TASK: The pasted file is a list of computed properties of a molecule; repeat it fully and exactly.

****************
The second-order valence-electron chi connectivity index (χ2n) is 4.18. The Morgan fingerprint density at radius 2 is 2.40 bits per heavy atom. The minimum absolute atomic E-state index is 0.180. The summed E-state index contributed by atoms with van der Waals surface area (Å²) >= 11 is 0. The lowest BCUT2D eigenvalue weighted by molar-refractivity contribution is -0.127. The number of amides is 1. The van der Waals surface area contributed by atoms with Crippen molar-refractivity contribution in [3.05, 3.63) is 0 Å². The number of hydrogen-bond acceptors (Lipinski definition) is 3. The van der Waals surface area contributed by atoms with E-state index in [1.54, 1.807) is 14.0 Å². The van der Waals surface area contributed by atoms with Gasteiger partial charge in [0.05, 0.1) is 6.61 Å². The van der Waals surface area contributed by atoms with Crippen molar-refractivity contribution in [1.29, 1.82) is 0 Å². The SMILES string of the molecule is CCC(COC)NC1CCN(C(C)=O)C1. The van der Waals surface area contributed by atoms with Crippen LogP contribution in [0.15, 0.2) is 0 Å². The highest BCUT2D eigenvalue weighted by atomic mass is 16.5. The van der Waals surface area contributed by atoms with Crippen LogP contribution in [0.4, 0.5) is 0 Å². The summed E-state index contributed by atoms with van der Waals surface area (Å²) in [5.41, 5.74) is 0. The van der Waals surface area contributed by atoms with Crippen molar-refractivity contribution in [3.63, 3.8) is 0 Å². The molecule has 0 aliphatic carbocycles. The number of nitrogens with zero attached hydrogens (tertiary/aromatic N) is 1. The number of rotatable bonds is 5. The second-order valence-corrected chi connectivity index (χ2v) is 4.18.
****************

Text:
The second-order valence-electron chi connectivity index (χ2n) is 4.18. The Morgan fingerprint density at radius 2 is 2.40 bits per heavy atom. The minimum absolute atomic E-state index is 0.180. The summed E-state index contributed by atoms with van der Waals surface area (Å²) >= 11 is 0. The lowest BCUT2D eigenvalue weighted by molar-refractivity contribution is -0.127. The number of amides is 1. The van der Waals surface area contributed by atoms with Crippen molar-refractivity contribution in [3.05, 3.63) is 0 Å². The number of hydrogen-bond acceptors (Lipinski definition) is 3. The van der Waals surface area contributed by atoms with E-state index in [1.54, 1.807) is 14.0 Å². The van der Waals surface area contributed by atoms with Gasteiger partial charge in [0.05, 0.1) is 6.61 Å². The van der Waals surface area contributed by atoms with Crippen molar-refractivity contribution in [1.29, 1.82) is 0 Å². The SMILES string of the molecule is CCC(COC)NC1CCN(C(C)=O)C1. The van der Waals surface area contributed by atoms with Crippen LogP contribution in [0.15, 0.2) is 0 Å². The highest BCUT2D eigenvalue weighted by atomic mass is 16.5. The van der Waals surface area contributed by atoms with Crippen LogP contribution in [0.4, 0.5) is 0 Å². The summed E-state index contributed by atoms with van der Waals surface area (Å²) in [5.41, 5.74) is 0. The van der Waals surface area contributed by atoms with Crippen molar-refractivity contribution in [3.63, 3.8) is 0 Å². The molecule has 0 aliphatic carbocycles. The number of nitrogens with zero attached hydrogens (tertiary/aromatic N) is 1. The number of rotatable bonds is 5. The second-order valence-corrected chi connectivity index (χ2v) is 4.18.